Churches Are Working Valiantly to Reduce Risk

Ultimately, this isn’t really about the right to hold services or if gathering in groups is risky. There is risk. Churches are working to address that, but so much of the writing and guidance on this is by people who don’t seem to have any idea on what faith communities are actually doing during the age of COVID.

Popular infographics cite churches as being in the highest risk category, in part because of the prevalence of surfaces that are frequently touched. Yet any church — especially one where families are distancing — that cleans between services and pays careful attention to keeping their neighbors safe is not more “high touch” than a grocery store, a restaurant, or a chain retail store. All of those are open without the scrutiny and lecturing that has been aimed at churches.

One of the churches interviewed by the NYT after a regional outbreak voiced exactly this sentiment, “Mr. Satterwhite, the pastor in Oregon, said that scrutiny had fallen unfairly on churches, while businesses with outbreaks did not face the same backlash.” The backlash and media attention serves mostly as a distraction, making churches a convenient place to throw blame in a situation that, for many of us, feels uncontrollable.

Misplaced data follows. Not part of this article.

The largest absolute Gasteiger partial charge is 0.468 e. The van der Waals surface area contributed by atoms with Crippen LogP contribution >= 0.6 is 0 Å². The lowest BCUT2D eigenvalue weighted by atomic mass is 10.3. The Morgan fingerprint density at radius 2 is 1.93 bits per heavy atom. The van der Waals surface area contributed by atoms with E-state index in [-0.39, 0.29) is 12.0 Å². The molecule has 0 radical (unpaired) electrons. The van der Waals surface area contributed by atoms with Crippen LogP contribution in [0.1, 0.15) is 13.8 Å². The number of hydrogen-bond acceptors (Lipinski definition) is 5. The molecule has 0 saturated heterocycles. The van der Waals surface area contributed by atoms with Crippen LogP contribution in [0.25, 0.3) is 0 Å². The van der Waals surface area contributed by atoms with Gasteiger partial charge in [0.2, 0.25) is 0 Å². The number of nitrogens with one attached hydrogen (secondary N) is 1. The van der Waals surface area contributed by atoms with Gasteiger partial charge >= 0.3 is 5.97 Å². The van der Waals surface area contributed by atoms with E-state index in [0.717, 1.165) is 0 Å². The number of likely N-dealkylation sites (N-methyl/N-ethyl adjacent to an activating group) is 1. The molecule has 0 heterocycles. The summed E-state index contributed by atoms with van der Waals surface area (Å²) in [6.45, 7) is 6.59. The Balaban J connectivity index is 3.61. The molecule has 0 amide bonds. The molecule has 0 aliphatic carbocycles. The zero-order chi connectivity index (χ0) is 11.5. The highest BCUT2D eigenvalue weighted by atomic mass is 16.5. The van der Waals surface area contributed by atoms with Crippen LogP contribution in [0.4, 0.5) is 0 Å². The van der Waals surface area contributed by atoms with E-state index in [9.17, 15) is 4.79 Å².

If we’re to deal with this pandemic for the foreseeable future, it is inconceivable that people will stay away from church. Death, mortality, fear, instability, and chaos are reasons we need more opportunities to be comforted in church. What Americans don’t need is to be blamed and shamed for seeking eternal aid in a temporal crisis. The church has endured plagues before and will stand for hope and peace no matter how uncertain life around us becomes. Attacking churchgoers right now is both disappointing and short-sighted.

As we look at this crisis now spreading into the fall, with no end in sight, media organizations that have focused on attacking based on politics and religion instead of fighting this pandemic need to feel some moral responsibility for dividing us when we desperately need to work together. This shouldn’t be about ideology. It should be about evidence-based public health policies and restoring public trust in our institutions.